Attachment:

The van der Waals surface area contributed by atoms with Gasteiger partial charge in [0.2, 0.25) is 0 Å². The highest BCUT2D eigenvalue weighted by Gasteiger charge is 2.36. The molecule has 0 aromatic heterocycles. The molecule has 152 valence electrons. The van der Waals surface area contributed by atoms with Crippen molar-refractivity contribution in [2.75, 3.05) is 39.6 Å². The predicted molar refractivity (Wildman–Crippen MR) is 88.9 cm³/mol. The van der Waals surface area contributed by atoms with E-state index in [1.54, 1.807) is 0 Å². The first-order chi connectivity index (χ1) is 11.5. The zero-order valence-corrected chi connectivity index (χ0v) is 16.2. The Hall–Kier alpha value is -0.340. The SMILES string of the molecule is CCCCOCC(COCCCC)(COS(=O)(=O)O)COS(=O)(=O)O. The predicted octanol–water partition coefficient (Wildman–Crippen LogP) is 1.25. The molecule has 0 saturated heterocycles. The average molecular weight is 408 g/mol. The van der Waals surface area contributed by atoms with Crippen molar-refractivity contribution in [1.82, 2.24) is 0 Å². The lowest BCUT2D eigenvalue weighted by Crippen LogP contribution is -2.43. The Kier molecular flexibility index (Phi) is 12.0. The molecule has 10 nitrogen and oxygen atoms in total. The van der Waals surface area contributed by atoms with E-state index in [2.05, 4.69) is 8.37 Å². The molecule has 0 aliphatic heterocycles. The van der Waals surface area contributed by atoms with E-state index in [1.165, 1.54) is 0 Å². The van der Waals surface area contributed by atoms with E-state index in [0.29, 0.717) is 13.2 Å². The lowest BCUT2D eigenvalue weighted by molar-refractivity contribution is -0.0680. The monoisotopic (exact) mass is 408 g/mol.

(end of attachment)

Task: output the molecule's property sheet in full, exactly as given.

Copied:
The van der Waals surface area contributed by atoms with Gasteiger partial charge in [0.2, 0.25) is 0 Å². The highest BCUT2D eigenvalue weighted by Gasteiger charge is 2.36. The molecule has 0 aromatic heterocycles. The molecule has 152 valence electrons. The van der Waals surface area contributed by atoms with Crippen molar-refractivity contribution in [2.75, 3.05) is 39.6 Å². The predicted molar refractivity (Wildman–Crippen MR) is 88.9 cm³/mol. The van der Waals surface area contributed by atoms with E-state index in [1.54, 1.807) is 0 Å². The first-order chi connectivity index (χ1) is 11.5. The zero-order valence-corrected chi connectivity index (χ0v) is 16.2. The Hall–Kier alpha value is -0.340. The SMILES string of the molecule is CCCCOCC(COCCCC)(COS(=O)(=O)O)COS(=O)(=O)O. The predicted octanol–water partition coefficient (Wildman–Crippen LogP) is 1.25. The molecule has 0 saturated heterocycles. The average molecular weight is 408 g/mol. The van der Waals surface area contributed by atoms with Crippen molar-refractivity contribution in [1.82, 2.24) is 0 Å². The lowest BCUT2D eigenvalue weighted by Crippen LogP contribution is -2.43. The Kier molecular flexibility index (Phi) is 12.0. The molecule has 10 nitrogen and oxygen atoms in total. The van der Waals surface area contributed by atoms with E-state index in [2.05, 4.69) is 8.37 Å². The molecule has 0 aliphatic heterocycles. The van der Waals surface area contributed by atoms with E-state index in [1.165, 1.54) is 0 Å². The van der Waals surface area contributed by atoms with E-state index in [0.29, 0.717) is 13.2 Å². The lowest BCUT2D eigenvalue weighted by molar-refractivity contribution is -0.0680. The monoisotopic (exact) mass is 408 g/mol.